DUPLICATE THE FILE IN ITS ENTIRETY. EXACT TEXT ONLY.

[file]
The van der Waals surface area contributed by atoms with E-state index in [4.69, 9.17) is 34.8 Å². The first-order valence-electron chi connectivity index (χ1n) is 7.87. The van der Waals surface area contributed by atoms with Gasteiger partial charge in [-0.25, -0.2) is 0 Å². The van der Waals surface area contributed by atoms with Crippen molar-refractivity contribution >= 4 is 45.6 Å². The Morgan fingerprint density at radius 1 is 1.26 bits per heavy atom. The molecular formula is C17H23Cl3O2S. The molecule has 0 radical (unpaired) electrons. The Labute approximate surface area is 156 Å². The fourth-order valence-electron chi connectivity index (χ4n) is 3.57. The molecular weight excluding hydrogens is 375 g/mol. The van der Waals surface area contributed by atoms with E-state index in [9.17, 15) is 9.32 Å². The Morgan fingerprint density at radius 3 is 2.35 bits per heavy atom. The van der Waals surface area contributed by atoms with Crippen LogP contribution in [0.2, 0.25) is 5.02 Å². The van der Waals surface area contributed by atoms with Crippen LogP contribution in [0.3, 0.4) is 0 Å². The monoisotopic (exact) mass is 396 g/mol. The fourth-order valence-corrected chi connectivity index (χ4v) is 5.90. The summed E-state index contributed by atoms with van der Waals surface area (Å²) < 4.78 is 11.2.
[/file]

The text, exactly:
The van der Waals surface area contributed by atoms with E-state index in [4.69, 9.17) is 34.8 Å². The first-order valence-electron chi connectivity index (χ1n) is 7.87. The van der Waals surface area contributed by atoms with Gasteiger partial charge in [-0.25, -0.2) is 0 Å². The van der Waals surface area contributed by atoms with Crippen molar-refractivity contribution >= 4 is 45.6 Å². The Morgan fingerprint density at radius 1 is 1.26 bits per heavy atom. The molecular formula is C17H23Cl3O2S. The molecule has 0 radical (unpaired) electrons. The Labute approximate surface area is 156 Å². The fourth-order valence-electron chi connectivity index (χ4n) is 3.57. The molecular weight excluding hydrogens is 375 g/mol. The van der Waals surface area contributed by atoms with E-state index in [9.17, 15) is 9.32 Å². The Morgan fingerprint density at radius 3 is 2.35 bits per heavy atom. The van der Waals surface area contributed by atoms with Crippen LogP contribution in [0.2, 0.25) is 5.02 Å². The van der Waals surface area contributed by atoms with Crippen LogP contribution in [0.3, 0.4) is 0 Å². The monoisotopic (exact) mass is 396 g/mol. The fourth-order valence-corrected chi connectivity index (χ4v) is 5.90. The summed E-state index contributed by atoms with van der Waals surface area (Å²) < 4.78 is 11.2.